Near my home, there is a house that’s still under construction. Although it has no fence yet, it does have a door at the garden’s edge, standing alone in the middle of the road, like a white version of Clarke’s monolith. As I passed by earlier today, I chuckled at the sight of a dog standing inside the fenceless garden, right behind the closed door, waiting for someone to open it so he can go out for a walk.
At that moment, I remembered my recent post on author rejection and why it’s not okay to romanticize it, and it occurred to me that this is exactly what’s happening with the publishing industry. Writers and authors are still courting agents and publishers, who have acted like gatekeepers for centuries. And yet, they ignore the simple fact that the gates are no longer surrounded by fences.
It used to be that publishers were the only way to ensure a book’s mass distribution; having their backing was the only way to reach an audience.
Not anymore. When Amazon decided to allow everyone to publish and distribute their works through Kindle Direct Publishing, it removed any fences and gatekeepers from publishing.
Why Don’t More People Self-publish?
If Amazon has made it so easy to self-publish, why don’t more people self-publish?
One of the reasons is that, to some, self-publishing is an admission of defeat. Writers are a notoriously insecure lot, so we need someone’s stamp of approval on our work, to validate it and reassure us that our work matters. That we matter.
But the public doesn’t care about that. It cares about our work. And if our work is any good, if we can build a community and talk with people in an honest and personal way, we can reach them; introduce our work to them; make them care about our characters, stories, and books.
Aren’t You A Publisher? So Why Do You Love Amazon?
It may seem odd for a publisher to support the Indie revolution. Yes, Azure Fire Publishing is a publisher. And yes, we love Amazon.
Why? To understand our point of view, let’s examine a few points:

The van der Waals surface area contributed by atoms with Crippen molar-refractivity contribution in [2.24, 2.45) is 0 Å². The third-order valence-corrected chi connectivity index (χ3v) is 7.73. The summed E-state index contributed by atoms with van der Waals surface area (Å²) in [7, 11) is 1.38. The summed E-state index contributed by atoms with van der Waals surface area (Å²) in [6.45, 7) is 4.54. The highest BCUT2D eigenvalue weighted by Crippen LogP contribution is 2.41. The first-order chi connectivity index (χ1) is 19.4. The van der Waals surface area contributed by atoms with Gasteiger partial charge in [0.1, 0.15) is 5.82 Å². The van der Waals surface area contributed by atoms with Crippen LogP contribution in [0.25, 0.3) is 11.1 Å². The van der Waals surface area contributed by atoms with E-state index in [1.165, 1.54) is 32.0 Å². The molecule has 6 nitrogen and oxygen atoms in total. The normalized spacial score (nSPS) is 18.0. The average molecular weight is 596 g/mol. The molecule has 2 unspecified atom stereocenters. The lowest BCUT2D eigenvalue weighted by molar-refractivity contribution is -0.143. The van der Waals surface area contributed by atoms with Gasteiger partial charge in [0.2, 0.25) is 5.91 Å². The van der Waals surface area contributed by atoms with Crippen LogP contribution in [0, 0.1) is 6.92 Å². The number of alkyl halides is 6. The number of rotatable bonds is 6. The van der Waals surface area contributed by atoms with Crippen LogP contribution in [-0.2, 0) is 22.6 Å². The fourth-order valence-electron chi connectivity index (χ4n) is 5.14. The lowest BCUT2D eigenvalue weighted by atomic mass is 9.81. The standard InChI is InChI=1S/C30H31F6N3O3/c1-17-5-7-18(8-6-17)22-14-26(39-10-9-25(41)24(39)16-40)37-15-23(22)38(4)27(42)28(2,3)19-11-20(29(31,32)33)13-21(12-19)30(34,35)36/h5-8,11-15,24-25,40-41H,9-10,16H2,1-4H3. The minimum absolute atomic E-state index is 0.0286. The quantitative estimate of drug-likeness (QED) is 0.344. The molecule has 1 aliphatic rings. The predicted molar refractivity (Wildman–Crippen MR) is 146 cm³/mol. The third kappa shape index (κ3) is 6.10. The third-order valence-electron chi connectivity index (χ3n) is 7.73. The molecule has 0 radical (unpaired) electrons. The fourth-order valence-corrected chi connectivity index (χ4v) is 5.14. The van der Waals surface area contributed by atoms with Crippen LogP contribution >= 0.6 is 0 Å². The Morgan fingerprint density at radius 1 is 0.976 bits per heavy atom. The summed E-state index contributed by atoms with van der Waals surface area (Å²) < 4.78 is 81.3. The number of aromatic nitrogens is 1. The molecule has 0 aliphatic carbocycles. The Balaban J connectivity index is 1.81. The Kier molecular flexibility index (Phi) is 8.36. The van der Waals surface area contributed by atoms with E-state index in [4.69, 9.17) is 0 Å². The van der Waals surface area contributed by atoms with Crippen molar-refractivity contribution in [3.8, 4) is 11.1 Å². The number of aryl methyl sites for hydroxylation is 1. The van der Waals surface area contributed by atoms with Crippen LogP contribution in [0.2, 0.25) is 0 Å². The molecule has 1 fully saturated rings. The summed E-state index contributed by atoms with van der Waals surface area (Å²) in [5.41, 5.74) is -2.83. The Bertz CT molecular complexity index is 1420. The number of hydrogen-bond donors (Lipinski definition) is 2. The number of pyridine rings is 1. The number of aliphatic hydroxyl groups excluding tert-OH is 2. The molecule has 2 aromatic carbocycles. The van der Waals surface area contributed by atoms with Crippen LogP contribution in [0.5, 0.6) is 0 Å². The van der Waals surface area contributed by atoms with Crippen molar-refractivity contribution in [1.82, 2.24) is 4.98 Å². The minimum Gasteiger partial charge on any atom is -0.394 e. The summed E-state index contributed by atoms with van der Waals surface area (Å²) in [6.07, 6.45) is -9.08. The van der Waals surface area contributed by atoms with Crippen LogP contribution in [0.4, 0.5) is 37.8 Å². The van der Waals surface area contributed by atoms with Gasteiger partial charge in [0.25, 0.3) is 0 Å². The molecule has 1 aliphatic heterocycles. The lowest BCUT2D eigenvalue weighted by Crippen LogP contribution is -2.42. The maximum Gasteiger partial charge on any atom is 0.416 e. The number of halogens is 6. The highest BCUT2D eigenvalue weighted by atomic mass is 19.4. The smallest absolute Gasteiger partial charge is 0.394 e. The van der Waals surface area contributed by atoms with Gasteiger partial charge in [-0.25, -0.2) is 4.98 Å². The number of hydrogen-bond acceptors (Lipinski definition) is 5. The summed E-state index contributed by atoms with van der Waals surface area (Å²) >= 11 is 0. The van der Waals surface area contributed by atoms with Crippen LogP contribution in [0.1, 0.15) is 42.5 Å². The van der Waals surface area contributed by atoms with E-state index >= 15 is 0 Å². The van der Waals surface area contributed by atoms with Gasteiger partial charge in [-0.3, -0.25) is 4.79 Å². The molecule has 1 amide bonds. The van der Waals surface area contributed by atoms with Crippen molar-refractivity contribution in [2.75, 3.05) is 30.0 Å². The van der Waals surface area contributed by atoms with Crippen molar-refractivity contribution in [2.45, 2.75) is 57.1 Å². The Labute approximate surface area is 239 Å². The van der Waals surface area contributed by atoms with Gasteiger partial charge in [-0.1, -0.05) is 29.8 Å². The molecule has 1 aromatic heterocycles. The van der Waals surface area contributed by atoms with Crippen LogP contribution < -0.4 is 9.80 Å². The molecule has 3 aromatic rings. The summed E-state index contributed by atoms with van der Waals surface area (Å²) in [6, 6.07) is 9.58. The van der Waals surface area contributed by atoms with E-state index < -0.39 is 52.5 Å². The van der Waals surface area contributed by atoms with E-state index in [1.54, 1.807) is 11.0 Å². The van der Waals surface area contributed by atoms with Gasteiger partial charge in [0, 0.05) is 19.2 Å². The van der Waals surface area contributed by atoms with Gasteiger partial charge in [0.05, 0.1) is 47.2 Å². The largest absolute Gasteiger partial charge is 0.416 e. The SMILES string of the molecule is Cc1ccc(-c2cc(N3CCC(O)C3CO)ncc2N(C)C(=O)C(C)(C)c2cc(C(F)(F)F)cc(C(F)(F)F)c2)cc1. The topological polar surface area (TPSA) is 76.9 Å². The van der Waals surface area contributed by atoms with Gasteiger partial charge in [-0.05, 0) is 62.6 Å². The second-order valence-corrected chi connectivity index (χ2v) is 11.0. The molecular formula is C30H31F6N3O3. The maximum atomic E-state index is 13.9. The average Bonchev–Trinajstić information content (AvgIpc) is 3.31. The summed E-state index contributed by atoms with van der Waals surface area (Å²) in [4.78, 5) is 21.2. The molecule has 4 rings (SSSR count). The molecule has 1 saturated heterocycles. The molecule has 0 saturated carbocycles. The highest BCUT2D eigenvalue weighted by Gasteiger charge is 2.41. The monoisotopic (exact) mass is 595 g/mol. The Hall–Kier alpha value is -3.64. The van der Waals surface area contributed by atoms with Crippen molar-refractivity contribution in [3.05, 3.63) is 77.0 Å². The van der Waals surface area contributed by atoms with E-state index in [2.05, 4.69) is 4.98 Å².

- Traditional publishers won’t publish any kind of work they believe won’t be profitable.
- This makes them conservative when selecting titles to publish.
- Indie authors, on the other hand, have faith in their work and are inherently experimental.
- Amazon doesn’t care if every person in the world publishes their work on Kindle since it costs it next to nothing to do so.
- The sheer volume of Indie titles, combined with their low prices, allows readers to become more adventurous in their choices.
- At the same time, Indie authors have to go through a steep learning curve, that involves:
- honing their writing skills,
- learning the importance of marketing,
- appreciating the difficulties of publishing.
- Many Indie authors would jump at the opportunity to be traditionally published.
- Therefore, traditional publishers should use Amazon like the NBA uses college basketball to coach the best players.
A New Kind Of Publisher For A New Kind Of Author
In effect, Amazon could become a huge training center for new authors — an ambition we fully support through our writing challenges. Once authors have picked up the necessary skills and proven their profitability, many will be happy to sign on to the publishers’ terms, seeing it as a natural progression.
There will be those who have become so successful that they will prefer the freedom of keeping their own rights, but I believe that most authors will gradually be hybrid ones; self-publishing some of their work and publishing traditionally the rest. Even Hugh Howey, often considered to be the number one Indie friend, does that. It makes perfect sense for both writers and publishers. It even allows publishers to experiment a bit: if a title has been profitable on Amazon, it should be profitable on paper, too.
So, instead of looking at this in a short-term way, we feel that no one can’t put the genie back into the bottle. What we can do, is use it in a way that will allow everyone to get rich.
I, for one, love Amazon because it empowers everyone involved: readers get more choice, while authors are free to experiment with different genres and break the rules. It is only those publishers who cling to the old ways of thinking that need worry about it. In Tolkien’s words, “the only people who inveigh against escape are jailers.”
And, it seems, baffled dogs behind non-existent fences.